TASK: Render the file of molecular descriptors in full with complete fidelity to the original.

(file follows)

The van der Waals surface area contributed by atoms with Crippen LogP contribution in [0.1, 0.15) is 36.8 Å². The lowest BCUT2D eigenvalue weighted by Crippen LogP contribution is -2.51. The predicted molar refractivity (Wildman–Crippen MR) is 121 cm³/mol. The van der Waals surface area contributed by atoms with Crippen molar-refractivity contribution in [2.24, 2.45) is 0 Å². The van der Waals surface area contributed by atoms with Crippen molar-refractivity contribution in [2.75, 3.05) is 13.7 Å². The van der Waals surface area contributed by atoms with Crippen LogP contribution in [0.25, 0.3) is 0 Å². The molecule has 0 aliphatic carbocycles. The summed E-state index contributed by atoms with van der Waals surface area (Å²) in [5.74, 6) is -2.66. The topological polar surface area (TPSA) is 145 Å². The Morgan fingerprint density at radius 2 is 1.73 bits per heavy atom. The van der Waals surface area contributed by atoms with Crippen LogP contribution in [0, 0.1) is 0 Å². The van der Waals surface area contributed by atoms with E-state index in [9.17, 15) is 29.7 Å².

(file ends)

The van der Waals surface area contributed by atoms with Crippen LogP contribution in [0.1, 0.15) is 36.8 Å². The lowest BCUT2D eigenvalue weighted by Crippen LogP contribution is -2.51. The predicted molar refractivity (Wildman–Crippen MR) is 121 cm³/mol. The van der Waals surface area contributed by atoms with Crippen molar-refractivity contribution in [2.24, 2.45) is 0 Å². The van der Waals surface area contributed by atoms with Crippen molar-refractivity contribution in [2.75, 3.05) is 13.7 Å². The van der Waals surface area contributed by atoms with Crippen LogP contribution in [0.25, 0.3) is 0 Å². The molecule has 0 aliphatic carbocycles. The summed E-state index contributed by atoms with van der Waals surface area (Å²) in [5.74, 6) is -2.66. The topological polar surface area (TPSA) is 145 Å². The Morgan fingerprint density at radius 2 is 1.73 bits per heavy atom. The van der Waals surface area contributed by atoms with Crippen LogP contribution in [0, 0.1) is 0 Å². The van der Waals surface area contributed by atoms with E-state index in [9.17, 15) is 29.7 Å².